Today, following an emergency meeting between Japanese government and Bank of Japan officials, "Prime Minister Shinzo Abe instructed the Finance Ministry and the Bank of Japan to ensure the stability of financial markets and take steps if necessary," according to The Japan Times. Unnamed sources say the "government is ready to provide the economy fiscal support, with an eye on expanding planned stimulus steps to total more than ¥10 trillion."


Bottom line: See takeaway above for our view of the breakdown in faith of central planners.

Daily Market Data Dump: Monday

Takeaway: A closer look at global macro market developments.

Editor's Note: Below are complimentary charts highlighting global equity market developments, S&P 500 sector performance, volume on U.S. stock exchanges, and rates and bond spreads. It's on the house. For more information on how Hedgeye can help you better understand the markets and economy (and stay ahead of consensus) check out our array of investing products




Daily Market Data Dump: Monday - equity markets 6 27


Daily Market Data Dump: Monday - sector performance 6 27


Daily Market Data Dump: Monday - volume 6 27


Daily Market Data Dump: Monday - rates and spreads 6 27


Daily Market Data Dump: Monday - currencies 6 27

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Our Favorite Macro Call Continues To Pummel The S&P 500

Our Favorite Macro Call Continues To Pummel The S&P 500 - tlt say cheese


Got #GrowthSlowing?


The bond market does. The 10-year Treasury yield hit an all-time low Friday on the heels of the historic Brexit vote and as the flight to safety trade continues as global growth slows.


Here's analysis via Hedgeye CEO Keith McCullough in a note sent to subscribers earlier this morning:


"Our favorite ways to play both US and Global #GrowthSlowing in 2016 continues to be the Long Bond, Gold, and Safe Equity Yields (like Utes) that look like bonds; UST 10yr = all-time lows this a.m. at 1.46% as UK 10yr drops another -13bps breaking 1.0% at 0.96%."


Below is a chart of the 10-year Treasury yield Going back to 1962. 


Our Favorite Macro Call Continues To Pummel The S&P 500 - 10yr all time low



For those of you keeping score, here's a look at the year-to-date scorecard of our favorite Macro call, long the Long Bond (TLT), versus the S&P 500:


  • TLT: +12.6%

  • S&P 500: -0.32%



CHART OF THE DAY: Sector Scorecard | What's Working In 2016

Editor's Note: Below is a brief excerpt and chart from today's Early Look written by Hedgeye CEO Keith McCullough. Click here to learn more. 


"... If all you do is US Equities, did someone say underweight (short) the Financials vs. Utilities in 2016?

  1. Financials (XLF) hammered on Friday, losing another -5.4% to down -7.3% YTD
  2. Utilities (XLU) did their job for our clients, closing +0.6% on a very red day for Equity Beta at +16.9% YTD"


CHART OF THE DAY: Sector Scorecard | What's Working In 2016 - 06.27.16 chart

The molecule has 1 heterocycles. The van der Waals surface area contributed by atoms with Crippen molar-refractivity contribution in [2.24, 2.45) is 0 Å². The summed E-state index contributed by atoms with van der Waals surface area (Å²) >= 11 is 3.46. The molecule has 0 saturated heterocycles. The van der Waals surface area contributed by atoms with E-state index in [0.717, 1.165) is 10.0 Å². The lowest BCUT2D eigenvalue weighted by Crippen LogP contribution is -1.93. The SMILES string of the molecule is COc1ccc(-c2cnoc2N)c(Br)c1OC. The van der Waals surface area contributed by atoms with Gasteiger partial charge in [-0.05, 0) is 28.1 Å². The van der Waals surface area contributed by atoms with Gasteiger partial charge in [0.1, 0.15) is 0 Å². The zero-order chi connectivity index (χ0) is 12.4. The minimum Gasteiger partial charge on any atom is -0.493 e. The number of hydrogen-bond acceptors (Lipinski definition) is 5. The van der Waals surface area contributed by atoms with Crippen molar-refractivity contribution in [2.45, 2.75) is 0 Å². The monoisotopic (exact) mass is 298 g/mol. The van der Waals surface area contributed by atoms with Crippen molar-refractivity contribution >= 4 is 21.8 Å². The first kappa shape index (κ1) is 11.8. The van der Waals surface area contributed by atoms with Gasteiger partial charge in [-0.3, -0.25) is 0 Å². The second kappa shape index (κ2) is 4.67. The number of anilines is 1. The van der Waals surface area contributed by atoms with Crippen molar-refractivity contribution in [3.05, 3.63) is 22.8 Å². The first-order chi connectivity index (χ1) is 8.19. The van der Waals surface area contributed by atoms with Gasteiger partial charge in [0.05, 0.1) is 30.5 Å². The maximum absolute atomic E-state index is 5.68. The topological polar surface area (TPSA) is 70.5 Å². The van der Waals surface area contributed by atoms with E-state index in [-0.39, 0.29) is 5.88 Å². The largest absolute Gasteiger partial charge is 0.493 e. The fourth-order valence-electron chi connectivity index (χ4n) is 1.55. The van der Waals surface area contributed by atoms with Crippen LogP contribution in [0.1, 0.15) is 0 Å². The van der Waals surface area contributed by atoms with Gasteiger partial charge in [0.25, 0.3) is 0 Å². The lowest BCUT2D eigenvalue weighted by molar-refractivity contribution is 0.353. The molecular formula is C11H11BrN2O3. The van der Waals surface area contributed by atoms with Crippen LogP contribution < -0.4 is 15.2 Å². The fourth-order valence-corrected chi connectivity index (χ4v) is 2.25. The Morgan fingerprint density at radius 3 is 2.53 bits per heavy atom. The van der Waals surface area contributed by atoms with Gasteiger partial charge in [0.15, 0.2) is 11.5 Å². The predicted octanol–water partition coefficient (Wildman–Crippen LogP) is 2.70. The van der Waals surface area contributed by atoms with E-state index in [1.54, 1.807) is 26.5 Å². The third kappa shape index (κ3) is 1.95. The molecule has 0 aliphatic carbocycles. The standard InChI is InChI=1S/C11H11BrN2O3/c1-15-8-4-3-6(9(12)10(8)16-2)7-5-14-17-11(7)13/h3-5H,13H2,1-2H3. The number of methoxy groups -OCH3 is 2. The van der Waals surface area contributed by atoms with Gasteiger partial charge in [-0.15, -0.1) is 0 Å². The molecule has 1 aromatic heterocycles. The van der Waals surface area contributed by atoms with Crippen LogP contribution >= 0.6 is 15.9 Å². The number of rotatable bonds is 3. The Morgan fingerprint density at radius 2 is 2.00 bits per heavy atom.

REPLAY! This Week On HedgeyeTV

Our deep bench of analysts take to HedgeyeTV every weekday to update subscribers on Hedgeye's high conviction stock ideas and evolving macro trends. Whether it's on The Macro ShowReal-Time Alerts Live or other exclusive live events, HedgeyeTV is always chock full of insight.


Below is a taste of the most recent week in HedgeyeTV. (Like what you see? Click here to subscribe for free to our YouTube channel.)




1. REPLAY | The Aftermath: Post-Brexit Market Analysis with Keith McCullough & Daniel Lacalle (6/24/2016)


***In light of momentous, market-moving events surrounding Britain's decison to LEAVE the EU ... we opened up the The Macro Show for free this morning. Renowned European economist and market strategist Daniel Lacalle joined Hedgeye CEO Keith McCullough one-on-one to discuss the implications.




Lacalle is a European economist, who previously worked at PIMCO and was a PM at Ecofin Global Oil & Gas Fund and Citadel.  He is the author of Life In The Financial Markets and The Energy World Is Flat and a lecturer for the IE Business School and Master MEMFI at UNED University. He is currently CIO of Madrid-based Tressis Gestion.


2. The Irony Behind The Fed’s Inflation Target (6/23/2016)



In this excerpt from The Macro Show earlier today, Hedgeye U.S. Macro analyst Christian Drake explains why hitting the Fed’s 2% inflation target would be a “tax on consumers” given the rising, inflationary pressures associated with rent inflation.


3. Did You Catch Janet Yellen’s ‘Crazy’ Response on Zero Rates? (6/22/2016)



In this brief except from The Macro Show this morning, Hedgeye CEO Keith McCullough weighs in on a head-scratching moment between Fed chair Janet Yellen and Sen. Pat Toomey (R-PA) during her testimony before the Senate Banking Committee.


4. McCullough: The Most Consensus Macro Position Right Now May Surprise You (6/21/2016)



In this brief excerpt from The Macro Show earlier today, Hedgeye CEO Keith McCullough discusses consensus positioning and explains why the S&P 500 is now the most overbought position in all of macro.


5. Does Trump Lack The Cash (And Campaign Organization) To Beat Clinton? (6/20/2016)



Hedgeye Potomac Chief Political Strategist JT Taylor takes a looks at cash concerns inside the Trump campaign, and what the firing of controversial campaign manager Corey Lewandowski means going forward.


6. Casteleyn: Why WisdomTree Still Has 50% Downside | $WETF (6/20/2016)



Shares of WisdomTree (WETF) are down over 35% since Hedgeye Financials analyst Jonathan Casteleyn issued his short call earlier this year. In this excerpt from The Macro Show this morning, he explains why WisdomTree funds are hemorrhaging money and are overly dependent on easy money.

Daily Trading Ranges